It's funny how life always orchestrates a splash of brightness in the midst of sorrow and sadness to make me smile, just a little.
My Nana is dying, which is hard to think or say, let alone write about. She's 96 and has enjoyed unusually good health for a lady her age; she shops the streets of Belmont, eats out at fancy joints on a weekly basis, has her hair and nails done "just so," and has cultivated more friendships than I could ever hope to achieve. I've never seen her wear pants in my life - and I've rarely seen her without lipstick. She plays the stock market and listens to Elvis. We have spirited conversations about literature and music and farming and food. She talks to my baby bump like it's an old friend.
Nana used to make an annual announcement to the family, usually around Christmas, that this celebration would be her "swan song" and she wouldn't be around to see another. We just got used to these morbid - and always untrue - proclamations and even began to expect them around the 24th of December, her birthday. I guess that's why it's hard to think of her actually being gone. I mean, I knew it was inevitable, but I didn't think it would be NOW. And not in a hospital, suffering the gravest of indignities: having people see her in a state of fragility, with her hair an awful mess.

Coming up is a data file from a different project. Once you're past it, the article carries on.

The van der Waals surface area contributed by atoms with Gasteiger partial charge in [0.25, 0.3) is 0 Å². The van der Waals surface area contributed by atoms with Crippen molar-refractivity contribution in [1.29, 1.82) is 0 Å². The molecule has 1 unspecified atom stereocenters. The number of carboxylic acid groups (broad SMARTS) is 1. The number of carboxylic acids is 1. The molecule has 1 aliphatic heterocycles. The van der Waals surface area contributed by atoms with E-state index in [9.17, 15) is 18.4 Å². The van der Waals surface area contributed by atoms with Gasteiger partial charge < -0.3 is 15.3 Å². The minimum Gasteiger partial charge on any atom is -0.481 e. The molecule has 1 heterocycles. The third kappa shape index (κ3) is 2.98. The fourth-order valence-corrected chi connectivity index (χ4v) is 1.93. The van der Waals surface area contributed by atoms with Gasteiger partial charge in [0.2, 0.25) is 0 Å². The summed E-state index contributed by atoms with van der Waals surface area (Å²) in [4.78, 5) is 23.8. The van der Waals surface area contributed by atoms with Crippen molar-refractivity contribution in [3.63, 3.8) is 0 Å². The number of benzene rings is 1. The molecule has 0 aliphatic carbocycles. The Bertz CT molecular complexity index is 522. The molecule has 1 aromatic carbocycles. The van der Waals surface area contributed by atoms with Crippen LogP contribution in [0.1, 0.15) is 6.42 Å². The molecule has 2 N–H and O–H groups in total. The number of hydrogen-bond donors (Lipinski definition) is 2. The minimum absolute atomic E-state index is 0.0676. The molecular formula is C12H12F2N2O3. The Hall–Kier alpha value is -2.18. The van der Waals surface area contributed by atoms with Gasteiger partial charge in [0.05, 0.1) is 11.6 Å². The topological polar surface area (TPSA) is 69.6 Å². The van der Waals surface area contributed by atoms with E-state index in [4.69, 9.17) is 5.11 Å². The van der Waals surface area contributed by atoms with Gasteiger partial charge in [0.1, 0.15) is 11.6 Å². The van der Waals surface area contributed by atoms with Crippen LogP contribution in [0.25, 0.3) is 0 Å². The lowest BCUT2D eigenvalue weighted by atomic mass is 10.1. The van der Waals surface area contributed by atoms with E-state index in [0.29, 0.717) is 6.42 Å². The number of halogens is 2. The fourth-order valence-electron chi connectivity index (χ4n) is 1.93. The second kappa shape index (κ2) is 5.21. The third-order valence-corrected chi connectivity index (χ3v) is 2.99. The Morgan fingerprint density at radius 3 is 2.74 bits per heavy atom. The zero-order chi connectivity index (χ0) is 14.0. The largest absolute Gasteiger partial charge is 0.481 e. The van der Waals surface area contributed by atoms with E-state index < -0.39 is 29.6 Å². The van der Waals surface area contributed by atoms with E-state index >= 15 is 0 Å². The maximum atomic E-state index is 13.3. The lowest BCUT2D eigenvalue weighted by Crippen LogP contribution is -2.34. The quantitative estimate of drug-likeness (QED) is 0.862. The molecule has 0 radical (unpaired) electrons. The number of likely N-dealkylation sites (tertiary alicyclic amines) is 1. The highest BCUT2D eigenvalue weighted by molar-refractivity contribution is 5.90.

I've been grieving, quietly for the most part, a few discreet tears here and there when no one is looking, waiting for that horrid call from my Dad or aunt or sister. It just kills me that Nana won't get to meet my baby, and that my baby won't have a "Gigi" to cuddle and spoil her/him. Selfish, I know, but it's what irks me the most at this point.
I tend to always be on the lookout for signs and symbols - I'm a sucker for counting crows to determine joys and sadness; twinkling stars and brief rainbows and rings around the moon all mean something to me. So when I woke up this morning and heard a cardinal trilling a quick song outside my window, and yesterday when I watched the fox running madly across the 4th concession and into the field beyond, I thought of Nana. Fleeting moments of gladness to mark a week of sorrow.